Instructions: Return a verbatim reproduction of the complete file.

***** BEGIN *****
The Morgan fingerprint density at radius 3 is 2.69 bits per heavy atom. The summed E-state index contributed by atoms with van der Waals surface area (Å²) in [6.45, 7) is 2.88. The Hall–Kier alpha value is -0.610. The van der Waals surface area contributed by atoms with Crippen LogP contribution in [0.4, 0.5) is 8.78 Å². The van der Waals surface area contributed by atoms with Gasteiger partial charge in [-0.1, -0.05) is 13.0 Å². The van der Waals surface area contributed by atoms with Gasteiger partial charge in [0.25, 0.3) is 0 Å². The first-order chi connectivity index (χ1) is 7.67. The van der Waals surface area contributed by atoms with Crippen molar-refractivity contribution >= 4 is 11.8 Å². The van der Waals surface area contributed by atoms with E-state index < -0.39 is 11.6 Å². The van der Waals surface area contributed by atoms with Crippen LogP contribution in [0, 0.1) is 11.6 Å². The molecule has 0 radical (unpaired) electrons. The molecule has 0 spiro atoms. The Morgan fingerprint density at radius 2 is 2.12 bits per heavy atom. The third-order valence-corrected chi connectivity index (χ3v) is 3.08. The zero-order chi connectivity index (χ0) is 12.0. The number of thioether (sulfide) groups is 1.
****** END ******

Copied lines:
The Morgan fingerprint density at radius 3 is 2.69 bits per heavy atom. The summed E-state index contributed by atoms with van der Waals surface area (Å²) in [6.45, 7) is 2.88. The Hall–Kier alpha value is -0.610. The van der Waals surface area contributed by atoms with Crippen LogP contribution in [0.4, 0.5) is 8.78 Å². The van der Waals surface area contributed by atoms with Gasteiger partial charge in [-0.1, -0.05) is 13.0 Å². The van der Waals surface area contributed by atoms with Gasteiger partial charge in [0.25, 0.3) is 0 Å². The first-order chi connectivity index (χ1) is 7.67. The van der Waals surface area contributed by atoms with Crippen molar-refractivity contribution >= 4 is 11.8 Å². The van der Waals surface area contributed by atoms with E-state index < -0.39 is 11.6 Å². The van der Waals surface area contributed by atoms with Crippen LogP contribution in [0, 0.1) is 11.6 Å². The molecule has 0 radical (unpaired) electrons. The molecule has 0 spiro atoms. The Morgan fingerprint density at radius 2 is 2.12 bits per heavy atom. The third-order valence-corrected chi connectivity index (χ3v) is 3.08. The zero-order chi connectivity index (χ0) is 12.0. The number of thioether (sulfide) groups is 1.